MUMBAI: Worried at the prospects of price increase and higher rates of inflation, the Reserve Bank of India on Tuesday introduced measures to make it costlier for banks to borrow funds from the apex bank for the short-term.
By raising the "repo rate" from 7 to 7.25 per cent and at the same time not increasing the rate the RBI would pay banks for borrowing money from them in the short-term, the apex bank has signalled a higher cost of finance in the economy over a period.
Banks will be motivated to pay higher interest on deposits mobilised from the public as a result of the RBI decision and this in turn will force them to raise their lending rates.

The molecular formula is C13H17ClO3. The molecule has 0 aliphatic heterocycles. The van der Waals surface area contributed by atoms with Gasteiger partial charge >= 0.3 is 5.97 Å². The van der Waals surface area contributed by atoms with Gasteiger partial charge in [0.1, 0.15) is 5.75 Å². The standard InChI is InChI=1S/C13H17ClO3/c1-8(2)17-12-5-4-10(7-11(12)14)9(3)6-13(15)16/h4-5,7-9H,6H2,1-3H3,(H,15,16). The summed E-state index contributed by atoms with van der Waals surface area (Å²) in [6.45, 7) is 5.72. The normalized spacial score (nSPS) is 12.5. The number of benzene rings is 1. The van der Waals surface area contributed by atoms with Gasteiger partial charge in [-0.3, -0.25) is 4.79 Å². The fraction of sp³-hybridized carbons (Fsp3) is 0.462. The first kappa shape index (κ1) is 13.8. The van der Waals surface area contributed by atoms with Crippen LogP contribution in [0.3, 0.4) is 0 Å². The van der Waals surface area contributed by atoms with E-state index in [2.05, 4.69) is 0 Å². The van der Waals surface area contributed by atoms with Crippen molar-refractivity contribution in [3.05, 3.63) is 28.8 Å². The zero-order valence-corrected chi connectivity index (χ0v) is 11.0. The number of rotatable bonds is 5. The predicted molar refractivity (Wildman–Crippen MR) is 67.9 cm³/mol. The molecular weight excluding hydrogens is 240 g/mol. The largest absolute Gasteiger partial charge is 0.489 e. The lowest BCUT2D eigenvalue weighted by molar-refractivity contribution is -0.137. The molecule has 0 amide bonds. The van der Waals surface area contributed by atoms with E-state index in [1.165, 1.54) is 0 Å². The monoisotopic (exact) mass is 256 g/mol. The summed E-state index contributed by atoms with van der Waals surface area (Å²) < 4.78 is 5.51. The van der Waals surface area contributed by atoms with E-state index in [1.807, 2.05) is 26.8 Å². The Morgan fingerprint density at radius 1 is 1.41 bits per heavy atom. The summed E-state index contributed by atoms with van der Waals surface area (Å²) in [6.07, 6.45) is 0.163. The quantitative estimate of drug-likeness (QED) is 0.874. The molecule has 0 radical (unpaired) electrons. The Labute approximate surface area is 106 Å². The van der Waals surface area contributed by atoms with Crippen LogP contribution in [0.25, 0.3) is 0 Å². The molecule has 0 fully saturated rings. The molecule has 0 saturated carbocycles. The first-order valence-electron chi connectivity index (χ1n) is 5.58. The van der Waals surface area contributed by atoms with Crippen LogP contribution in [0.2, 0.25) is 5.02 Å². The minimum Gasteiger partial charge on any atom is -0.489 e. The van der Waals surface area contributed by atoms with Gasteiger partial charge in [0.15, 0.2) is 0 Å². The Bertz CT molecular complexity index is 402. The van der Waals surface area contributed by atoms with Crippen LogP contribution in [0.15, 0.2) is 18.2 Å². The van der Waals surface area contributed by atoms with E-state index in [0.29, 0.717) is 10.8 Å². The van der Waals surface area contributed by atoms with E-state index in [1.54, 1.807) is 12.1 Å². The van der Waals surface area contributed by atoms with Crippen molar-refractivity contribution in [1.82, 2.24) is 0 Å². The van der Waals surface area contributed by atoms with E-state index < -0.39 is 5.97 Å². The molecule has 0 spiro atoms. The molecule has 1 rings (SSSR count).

Y.V. Reddy, Governor, RBI, unveiling the mid-term review of its monetary policy, said there were enough reasons to worry about a possible increase in inflation despite the downtrend in international oil prices.
A portion of the oil price increase had a "permanent element" which might have to be passed on to the consumer sooner or later. Other factors which heightened inflationary expectations were an increase in the prices of primary food articles that was more than in the case of other goods, productivity gains in the economy being offset by a "squeeze" on profits owing to international competition and an uptrend in commodity prices in world markets.